Woman: “Sorry, I can’t date you, you’re not an equal dad”

dont date dad equal parent


Bittersweet success on the good-dads, equal-parenting and dating front: a new-ish friend came to dinner the other night. While this sexy, successful, late-30s, never-married, no kids, NYC woman brought and I drank rose’ and my kids inhaled the Magnolia cupcakes she brought, we chatted, of course, about dating.

My friend recounted a recent horror story …. after a fantastic first date and fantastic follow-up texting, a potential romance went down in flames. Not only did he fail to mention until date No. 2 that he was a father, he bragged about his every-other-weekend, Wednesday dinner schedule with his kids as being a really involved dad.
Background: this woman has never heard my platform about my call to expect men to be equal parents with 50-50 presumed custody (and no child support), why women must ban together and withhold pussy from men who abandon their children, or my attempt to understand why just 22 percent of dads who live separately from their kids see them once a week or more. From what I know, she doesn’t have any personal ax to grind re: divorce, single dads, or parenting.

Over their Mexican dinner she told him:

“First of all, you hid the fact that you are a dad. I don’t care that you have kids, I care that you lied. Second, every other weekend is not an involved dad. That is a part-time dad.”

This as a huge win.  Without any baggage on the subject, she just got it, and she called him out on it, and women, moms, kids and fathers are all better for these sorts of stances.

To this, I will hold myself to a higher standard in what I will tolerate in dating, and actively tell men who fail their children that I will not date them. I recently saw for a few months a man who actively bragged about his professional success, filled his Instagram feed with pics of his shopping sprees, luxury travel, videos of him training at a high-end gym with a sexy personal trainer, and pricey downtown dinners. He also spoke lovingly about his teenage daughter, an affection that resonated with me as very authentic.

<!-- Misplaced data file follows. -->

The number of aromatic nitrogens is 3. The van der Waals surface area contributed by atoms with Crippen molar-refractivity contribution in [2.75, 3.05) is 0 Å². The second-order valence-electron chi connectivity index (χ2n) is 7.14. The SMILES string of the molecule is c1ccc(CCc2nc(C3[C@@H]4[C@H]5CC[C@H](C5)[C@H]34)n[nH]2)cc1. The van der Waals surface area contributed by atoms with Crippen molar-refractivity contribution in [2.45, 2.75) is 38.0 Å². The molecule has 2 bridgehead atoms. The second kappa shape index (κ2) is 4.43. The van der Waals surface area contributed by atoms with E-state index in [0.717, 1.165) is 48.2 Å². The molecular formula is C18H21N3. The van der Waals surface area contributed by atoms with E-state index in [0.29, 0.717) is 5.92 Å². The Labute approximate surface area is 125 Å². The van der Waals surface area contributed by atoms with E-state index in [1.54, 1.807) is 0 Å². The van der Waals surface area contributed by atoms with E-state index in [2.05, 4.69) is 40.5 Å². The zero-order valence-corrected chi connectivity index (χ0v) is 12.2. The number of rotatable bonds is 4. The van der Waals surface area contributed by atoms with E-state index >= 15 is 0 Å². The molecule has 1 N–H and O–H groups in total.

However, this man’s very expensive apartment (waterfall wall in the lobby, all white walls, natch, and the requisite bachelor’s modern, black leather couch), had just one bedroom — a room he would lend to his daughter when she visited every second weekend. Not only could he not be bothered to take time from his fabulous life to actively co-parent his kid, he chose many material indulgences over making room in his home and life for his child. What did this tell the girl about her father’s devotion to her? What did this say about him as a man?

This one was not a long or serious affair, and I called it off with: “We’re not a romantic match” then unfollowed the buffoonery that is his social media.

Next time I will follow my friend’s lead, and I suggest you, do, too. Say: “I can’t be involved with a man who is not an equal parent to his kids.” You will hear him out when he tells you about unfair family courts, and malicious exes, because those are real and powerful things. But if he has not or does not actively fight to be an equal parent, you’re done. And you tell him.

And I, his kids, your kids, all kids, women, men, fathers and mothers and society, we all thank you.